And this was the problem with her and lifting during pregnancy. Folks like her were pioneers in these traditionally male sports. Nobody quite knew what to tell her when she asked about lifting during pregancy. Several years after the birth of our first son, we saw articles come out on the subject. It turned out that her approach (monitor pulse, breathe properly, be cautious of balance, be cautious of lower back, be cautious of loose joints, watch for vaginal bleeding) turned out to be the recommended path.

Contact with the lower abdomen for women is not entirely unheard of in sports. Anyone who has watched gymnastics has seen the significant contact women receive on the uneven bars. Injuries from such contact appear to be anecdotal, and the result of the bar striking above the iliac crests (Dauneker, DT et al: Case report: intra abdominal injury in a gymnast. Phys Sportsmed 7(10): 109-111, 1979). However injuries like these are no different than what males would experience given identical circumstances (pound for pound).

I will keep a look out for references. However at this point the record for bad outcomes doesn't point to a need for caution "out of the ordinary".

To Rich:

Women get hysterectomies all the time. There are many reasons why things go wrong with the female reproductive apparatus. Causality is never clear - ESPECIALLY to the lay folk. I cannot speak to the specific cases that you talk about, but family history is certainly an obvious pattern here. In any case, I have NEVER seen a reputable, modern reference that suggests that normal women should refrain from vigorous activity to avert the condition you suggest.

Women have been working a long time to come out from under the stereotype of a "weaker" sex. It used to be that they were not allowed to race in long distances because it was thought that the stress was too severe. And forget the idea of weightlifting! Nowadays the literature is showing that the very things that men suggested might be problems (like resistence training) actually help women prevent common problems (like osteoporosis). The only common concern is that women not drop below a level of body fat (and/or stress) that causes amenorrhea (loss of a period).

Bill

[This message has been edited by Bill Glasheen (edited 02-07-99).]


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PostPosted: Mon Feb 08, 1999 1:58 am 
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One final note:

Any woman who is pregnant or is putting herself in a position to get pregnant needs to consider herself as in a "special status" when it comes to vigorous activity. There are some unfortunate anecdotes coming out now about women bodybuilders dieting for a competition who are unaware of a pregnancy - until too late (example - "Siren" of the TV program Gladiators). The "ripped" state that both men and women put themselves in (often with the aid of drugs) is unhealthy enough without throwing a preganancy into the picture. The same could be said of heavy contact to the abdomen. While records of pregnant women in auto accidents demonstrate the remarkable protection provided by the uterus and amniotic fluid, the gamble isn't worth it.

A good rule of thumb is this - if it's unhealthy for a man, it's probably ESPECIALLY unhealthy for a woman who is pregnant.

[This message has been edited by Bill Glasheen (edited 02-07-99).]


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PostPosted: Mon Feb 08, 1999 3:52 pm 
JD:

you wrote:

>Maurice:
> You are unfamiliar with "machismo?"

No, but I never associated it with a sensitive new-age nineties guy such as yourself Image

Just kidding,



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maurice richard libby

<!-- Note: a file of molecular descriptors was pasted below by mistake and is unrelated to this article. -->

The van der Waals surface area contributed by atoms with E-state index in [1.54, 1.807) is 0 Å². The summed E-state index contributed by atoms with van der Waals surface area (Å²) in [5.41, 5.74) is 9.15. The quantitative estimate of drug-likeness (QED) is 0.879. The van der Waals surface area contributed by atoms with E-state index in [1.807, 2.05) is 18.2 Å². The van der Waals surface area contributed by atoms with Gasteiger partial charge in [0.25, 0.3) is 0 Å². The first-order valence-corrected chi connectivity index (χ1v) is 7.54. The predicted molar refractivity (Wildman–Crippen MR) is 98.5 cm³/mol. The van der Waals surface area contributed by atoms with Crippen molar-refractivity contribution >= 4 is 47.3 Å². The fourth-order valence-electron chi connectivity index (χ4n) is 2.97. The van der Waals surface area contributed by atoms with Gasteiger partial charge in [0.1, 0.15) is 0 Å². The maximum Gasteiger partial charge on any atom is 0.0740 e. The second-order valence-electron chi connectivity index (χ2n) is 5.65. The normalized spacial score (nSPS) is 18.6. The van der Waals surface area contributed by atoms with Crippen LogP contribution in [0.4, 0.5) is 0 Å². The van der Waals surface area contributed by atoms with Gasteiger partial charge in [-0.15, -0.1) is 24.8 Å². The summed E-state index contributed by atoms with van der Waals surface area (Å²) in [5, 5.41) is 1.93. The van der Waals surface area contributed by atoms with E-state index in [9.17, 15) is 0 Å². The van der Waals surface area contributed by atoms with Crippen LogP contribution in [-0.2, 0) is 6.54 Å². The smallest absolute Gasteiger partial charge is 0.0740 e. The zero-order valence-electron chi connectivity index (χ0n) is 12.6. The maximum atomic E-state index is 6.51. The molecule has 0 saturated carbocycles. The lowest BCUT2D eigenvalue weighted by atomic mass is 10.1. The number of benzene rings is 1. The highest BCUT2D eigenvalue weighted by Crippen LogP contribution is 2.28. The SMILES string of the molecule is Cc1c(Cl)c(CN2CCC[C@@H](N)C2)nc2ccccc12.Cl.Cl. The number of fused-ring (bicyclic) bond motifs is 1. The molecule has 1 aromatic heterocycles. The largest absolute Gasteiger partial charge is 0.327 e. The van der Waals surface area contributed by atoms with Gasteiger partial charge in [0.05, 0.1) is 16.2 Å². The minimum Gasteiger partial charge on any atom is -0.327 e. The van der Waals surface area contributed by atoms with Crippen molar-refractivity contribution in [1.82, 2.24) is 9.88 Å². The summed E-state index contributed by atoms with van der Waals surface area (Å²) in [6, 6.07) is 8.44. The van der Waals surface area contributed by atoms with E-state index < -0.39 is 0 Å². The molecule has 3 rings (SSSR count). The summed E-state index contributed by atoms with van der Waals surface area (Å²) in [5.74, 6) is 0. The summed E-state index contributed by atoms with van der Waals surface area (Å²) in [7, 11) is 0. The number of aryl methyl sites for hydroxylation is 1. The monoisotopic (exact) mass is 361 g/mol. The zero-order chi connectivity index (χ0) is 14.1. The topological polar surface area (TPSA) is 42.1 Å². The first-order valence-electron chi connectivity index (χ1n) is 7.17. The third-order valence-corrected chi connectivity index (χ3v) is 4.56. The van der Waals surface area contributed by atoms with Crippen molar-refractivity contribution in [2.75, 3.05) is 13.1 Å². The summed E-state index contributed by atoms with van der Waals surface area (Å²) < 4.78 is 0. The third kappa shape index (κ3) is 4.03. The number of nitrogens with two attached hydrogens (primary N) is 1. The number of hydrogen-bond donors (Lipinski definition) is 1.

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PostPosted: Mon Feb 08, 1999 4:00 pm 
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To J.D. on the soapbox:

I think your points are valid and not "from a soapbox". I am not an MD.

I think that Chinese Meridian theory and medicine may have some validity. However, it evolved from a different root.

Whenever hear somebody take Chinese medicine and Chi as complete "Gospel" I remind them that the Chinese still prescribe Rhinoceros Horn, and that, ages ago, they treated the founder of the Chin dynasty with Mercury and Powdered Jade taken internally. Of Course it made him "Mad as a Hatter" (mercury was what made Hatters Mad) and killed him, in that order.

Whenever I hear people POO POO ing Chinese medicine and Chi etc., I might tell them that Master Heung cured his own broken neck. But since that is hearsay, I might not.

Point being is that you do actually keep and open mind-so that's good.

Being a history hobbyist, I have fantasied showing up at a Kwoon where they practice a spear form and punching a Roman Pilum through four ply Plywood at fifteen yards. (Ancient Western Martial Arts) Since that would probably render me permanently personal non grata-I don't think I'm gonna do that and we all understand the reasons why. (they could probably dodge it anyway.

Mantak's Chia's stuff is interesting reading and there is "something" to it.

Bill Cosby said his wife said giving birth was something like "having your lower lip pulled up over the back of your Head" or "pooping a watermelon". That's just to keep things light.

BEST to all, sorry to digress so.

JOHNT

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PostPosted: Tue Feb 09, 1999 5:39 am 
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Joined: Wed Oct 14, 1998 6:01 am
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Location: Halifax, Nova Scotia, Canada
Hello All
Thanks for all your responses! Glasheen-sensei: Your advise to excersize caution is well taken! I think conditioning is one of the most intricate of our Uechi practices. Finding the right balance is both crutial and challenging for men and women.
Thurston-san: Thank you for the book recomendation. I'll put it on my summer reading list.
Doctor-X: Thanks for your input also. I'm glad I brought up a topic about which you could agree with Glasheen-sensei.

Peace,
Melanie


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PostPosted: Tue Feb 09, 1999 5:43 am 
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Melanie

Thank you for the stimulating topic.

J.D. and I will try our best to refrain from agreeing again unless it is absolutely necessary.

Bill